The largest Mark IV tank was also made as a money box or "tank bank", to help save for the war effort.
This, as were other Mark IV models, printed with the number 130, which refers to tank 130, Nelson. Along with five other tanks it toured towns and cities in the UK to sell War Bonds and War Savings Certificates, sometimes from a table inside the tank.
The new futuristic weapon of war fascinated the public. Below is a picture of Tank 130 in Trafalgar Square, London and a poster promoting the "Tank Tour". One of the touring tanks possibly visited The Potteries.
Left - Tank 130 in Trafalgar Square, London in March 1918. Right - Poster promoting the "Tank Tour" 1918.
Carlton China model inscribed HM Whippet Tank mostly based on the French Renault RT.
"HM Whippet Tank" The Mark IV tanks were slow having a top speed of 4 MPH and so the War Office called for a lighter faster tank. This led to the development of The Whippet, which first saw service in March 1918.
The Carlton China model shown here was inscribed HM Whippet Tank. It was, however, mostly based on the French Renault RT though the turret appears to be a combination of both tanks as the pictures below show.
The Renault FT was by far the best of the three tanks launched during the war; it was revolutionary, featuring many characteristics still in use on modern tanks.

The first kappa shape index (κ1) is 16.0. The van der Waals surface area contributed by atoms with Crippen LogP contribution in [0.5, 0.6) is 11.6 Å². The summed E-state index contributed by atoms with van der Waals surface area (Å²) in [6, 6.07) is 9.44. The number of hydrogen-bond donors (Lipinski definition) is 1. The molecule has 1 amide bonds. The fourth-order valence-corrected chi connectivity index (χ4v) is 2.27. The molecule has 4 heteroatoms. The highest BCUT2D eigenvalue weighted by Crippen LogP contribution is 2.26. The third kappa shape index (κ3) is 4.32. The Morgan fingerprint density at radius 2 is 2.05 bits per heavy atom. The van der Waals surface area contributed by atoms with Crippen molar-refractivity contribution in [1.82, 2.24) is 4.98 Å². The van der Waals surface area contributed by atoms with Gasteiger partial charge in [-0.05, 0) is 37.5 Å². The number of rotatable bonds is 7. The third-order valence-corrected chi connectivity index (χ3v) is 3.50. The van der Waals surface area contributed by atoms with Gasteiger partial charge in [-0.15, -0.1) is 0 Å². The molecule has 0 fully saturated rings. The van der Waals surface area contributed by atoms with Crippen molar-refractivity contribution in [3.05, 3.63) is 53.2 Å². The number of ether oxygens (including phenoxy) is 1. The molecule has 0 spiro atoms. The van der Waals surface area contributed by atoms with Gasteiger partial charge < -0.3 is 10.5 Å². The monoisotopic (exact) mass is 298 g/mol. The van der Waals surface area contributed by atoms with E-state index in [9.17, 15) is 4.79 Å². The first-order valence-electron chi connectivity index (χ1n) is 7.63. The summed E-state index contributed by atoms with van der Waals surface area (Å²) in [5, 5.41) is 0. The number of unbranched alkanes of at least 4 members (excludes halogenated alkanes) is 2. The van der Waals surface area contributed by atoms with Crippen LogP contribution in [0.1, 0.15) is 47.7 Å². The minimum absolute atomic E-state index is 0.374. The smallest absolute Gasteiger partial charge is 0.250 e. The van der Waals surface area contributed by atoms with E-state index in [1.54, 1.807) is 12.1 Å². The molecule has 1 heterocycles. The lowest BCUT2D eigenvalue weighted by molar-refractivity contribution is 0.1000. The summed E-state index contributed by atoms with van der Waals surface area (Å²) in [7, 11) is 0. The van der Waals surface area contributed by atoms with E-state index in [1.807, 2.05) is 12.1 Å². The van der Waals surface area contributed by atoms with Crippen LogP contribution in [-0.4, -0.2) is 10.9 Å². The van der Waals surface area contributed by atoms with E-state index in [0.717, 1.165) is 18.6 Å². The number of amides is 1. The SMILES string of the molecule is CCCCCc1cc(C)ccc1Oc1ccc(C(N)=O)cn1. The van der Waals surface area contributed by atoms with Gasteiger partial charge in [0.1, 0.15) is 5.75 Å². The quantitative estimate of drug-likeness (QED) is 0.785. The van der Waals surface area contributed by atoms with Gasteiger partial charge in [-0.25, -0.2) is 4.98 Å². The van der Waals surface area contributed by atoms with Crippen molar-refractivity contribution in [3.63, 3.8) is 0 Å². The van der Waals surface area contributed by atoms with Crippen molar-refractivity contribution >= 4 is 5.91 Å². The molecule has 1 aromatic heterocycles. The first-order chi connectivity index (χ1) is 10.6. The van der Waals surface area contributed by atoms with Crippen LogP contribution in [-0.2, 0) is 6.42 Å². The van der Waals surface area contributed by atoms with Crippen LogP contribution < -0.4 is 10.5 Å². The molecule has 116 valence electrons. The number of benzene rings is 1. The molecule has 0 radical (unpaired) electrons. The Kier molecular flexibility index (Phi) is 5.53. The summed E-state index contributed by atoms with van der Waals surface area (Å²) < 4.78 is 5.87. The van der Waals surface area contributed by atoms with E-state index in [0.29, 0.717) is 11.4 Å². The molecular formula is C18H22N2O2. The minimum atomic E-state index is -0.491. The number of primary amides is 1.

Left - The Renault FT tank. Right - Mark A Whippet tank 1918.
Carlton China model of the Fiat 2000 tank. Fiat did not produce these until late in the war so this model must date from after the end of hostilities.
Fiat 2000 tank The most curious of the Carlton China tanks is based on the Fiat 2000. Examples of the model have been found wrongly inscribed The British Tank.
The first of the Fiat tanks was not produced until the final stages of the war. They never actually saw combat in World War I. Total production is thought to be two. Neither survives.
The tank had a crew of ten, which included eight gunners. Weighing 40 tons it had a maximum speed of 4 mph, like the British Mark IV tanks.
At the end of the war demand was for lighter and faster machines and the Italians began to make the French Renault RT under license.
The pictures below show the Fiat being demonstrated in April 1919 and with most of its crew Italian soldiers.
Left - Postcard showing Fiat 2000 tank giving a demonstration in a stadium April 1919 - location unknown. Right - Crew Italian soldiers in front of their Fiat 2000 tank c.1919.
Vickers Mark I tank
Carlton China model of the Vickers Mark I tank.
The last of the Carlton China tanks does not relate to WW1. It is a good representation of the Vickers Mark I tank, which went into production in 1924. The only examples I have seen all have the crest of the Royal Tank Corp printed and enamelled on the top of the turret as shown below.
After the war, the Tank Corps was trimmed down. In October 1923 it was renamed the Royal Tank Corps. At this time, the motto "Fear Naught" was adopted.
Clearly, the earliest date of the model is 1924, by which time the enormous popularity of crested china had begun to wane; these models must be relatively scarce.
Left - Crest of the Royal Tank Corp as found on the turret of the Carlton China model. Right - The Vickers Mark I tank c.1924.
In Part 8, the next article, we look at armoured vehicles.
This concludes our article on Carlton China models of tanks.